You’ve seen those IBM commercials where a dozen experts or so from around the world speak of a “smarter city,” right? Maybe it speaks to my nerdiness, but I love those commercials because I love the idea of technology that can streamline the function and bundle the  infrastructure of the cities we live in.

Portland, Ore. is becoming an example of said smarter city. This month’s issue of The Atlantic features a fascinating interview with Mayor Sam Adams about the growing number of 20-minute neighborhoods in PDX. Lisa Camner defines these neighborhoods as, “One in which residents can walk or bike to places and services people visit on a daily basis: transit, shopping, quality food, school, parks, and entertainment. In the jargon of real estate development, these neighborhoods are “mixed use” because they provide diverse activities — living, shopping, working — in close proximity to one another.”

Eleven percent of Portland is made up of 20-minute neighborhoods. Ours is one. My girlfriend and I live across the street from a large grocery store, a block from a city park, three blocks from metro transit, and you’ll find some of the best restaurants and locally owned boutiques up and down 23rd Avenue, just five blocks away. There’s a sports stadium featuring minor league baseball and soccer just down the road, and to top it off, plenty of job opportunities, too. Our neighborhood — the Alphabet District — is like in island within a city. The only difference is we require no imports.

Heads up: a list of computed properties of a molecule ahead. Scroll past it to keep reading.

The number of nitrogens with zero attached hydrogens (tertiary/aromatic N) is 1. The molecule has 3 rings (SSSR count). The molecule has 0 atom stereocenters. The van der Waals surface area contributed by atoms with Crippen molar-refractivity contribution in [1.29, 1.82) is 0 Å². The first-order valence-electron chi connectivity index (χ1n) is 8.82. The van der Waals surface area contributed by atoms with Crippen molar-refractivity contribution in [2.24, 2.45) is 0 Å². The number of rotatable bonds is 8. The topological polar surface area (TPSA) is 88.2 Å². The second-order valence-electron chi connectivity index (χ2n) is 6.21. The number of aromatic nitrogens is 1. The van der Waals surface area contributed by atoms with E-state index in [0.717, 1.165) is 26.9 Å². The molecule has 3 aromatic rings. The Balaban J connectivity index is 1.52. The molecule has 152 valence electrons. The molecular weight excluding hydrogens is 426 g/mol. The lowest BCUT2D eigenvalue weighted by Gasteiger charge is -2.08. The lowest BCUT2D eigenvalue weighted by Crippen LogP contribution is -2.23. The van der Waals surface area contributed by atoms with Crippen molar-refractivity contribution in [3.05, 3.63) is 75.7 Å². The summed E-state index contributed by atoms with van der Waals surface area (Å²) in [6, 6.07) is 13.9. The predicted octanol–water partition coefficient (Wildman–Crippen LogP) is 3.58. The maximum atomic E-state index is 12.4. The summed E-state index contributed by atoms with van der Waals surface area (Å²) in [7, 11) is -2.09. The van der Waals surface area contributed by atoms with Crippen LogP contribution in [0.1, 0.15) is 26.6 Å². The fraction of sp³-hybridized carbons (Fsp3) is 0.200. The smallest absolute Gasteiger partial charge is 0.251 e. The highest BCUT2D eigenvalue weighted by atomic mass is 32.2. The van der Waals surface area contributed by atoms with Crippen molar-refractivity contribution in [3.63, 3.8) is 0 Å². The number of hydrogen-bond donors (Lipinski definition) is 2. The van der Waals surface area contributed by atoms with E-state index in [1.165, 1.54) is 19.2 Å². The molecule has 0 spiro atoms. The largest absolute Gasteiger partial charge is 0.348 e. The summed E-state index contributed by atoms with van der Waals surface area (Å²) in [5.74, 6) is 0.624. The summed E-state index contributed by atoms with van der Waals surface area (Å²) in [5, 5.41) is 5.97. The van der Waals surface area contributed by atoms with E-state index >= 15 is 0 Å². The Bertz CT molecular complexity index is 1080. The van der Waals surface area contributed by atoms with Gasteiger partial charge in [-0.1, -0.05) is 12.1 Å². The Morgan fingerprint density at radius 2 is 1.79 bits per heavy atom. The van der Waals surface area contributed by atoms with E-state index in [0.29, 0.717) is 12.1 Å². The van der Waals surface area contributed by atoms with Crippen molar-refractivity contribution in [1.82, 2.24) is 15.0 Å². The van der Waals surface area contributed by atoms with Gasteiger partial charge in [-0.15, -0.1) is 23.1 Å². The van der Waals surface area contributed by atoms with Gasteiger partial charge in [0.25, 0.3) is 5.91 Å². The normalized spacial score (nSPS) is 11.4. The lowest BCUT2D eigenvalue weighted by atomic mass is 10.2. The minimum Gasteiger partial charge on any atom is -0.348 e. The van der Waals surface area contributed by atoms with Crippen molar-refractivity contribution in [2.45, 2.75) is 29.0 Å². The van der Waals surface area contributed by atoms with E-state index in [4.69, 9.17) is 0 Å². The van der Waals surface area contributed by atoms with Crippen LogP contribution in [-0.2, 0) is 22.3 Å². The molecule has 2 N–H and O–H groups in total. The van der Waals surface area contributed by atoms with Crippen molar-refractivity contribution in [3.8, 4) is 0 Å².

As my girlfriend said after I read her this article, “If I could work across the street, we’d never leave the neighborhood.” (She works for the same grocery store chain, only about 9 miles east of our apartment.)

Mayor Adams points on the 20-minute neighborhood is about more than just convenience, but also environmentalism and economy:

“For the city, the benefits are multiple. We’ll more readily meet our climate change goals because there will be less driving. On the individual side, households save energy costs and fuel. And, people who are walking and biking are going to be more fit. People healthier and insurance premiums go down. There’s less pollution. CEOs for Cities did a study and we already drive 20% less than comparably sized cities. We don’t have car companies here, we don’t have oil wells here, we don’t have car insurance companies here, so every dollar we don’t spend on something we don’t produce here is a dollar that stays in the economy. For us, based on 2005 figures, that’s about $800 million that stays in Portlanders’ pockets.”

How is this different from the suburbs? It’s all about location. On average, suburban commuters spend 24 percent of their annual income on transportation expenses, compared to just 16 percent for urban residents. Suburbs can maintain a similar autonomy, but the reality is 50 percent of Americans now live in U.S. cities, not just outside of.

Think about where you live, especially if you live in a major city. Could you get all of your needs met within a 20-minute walk or bike ride?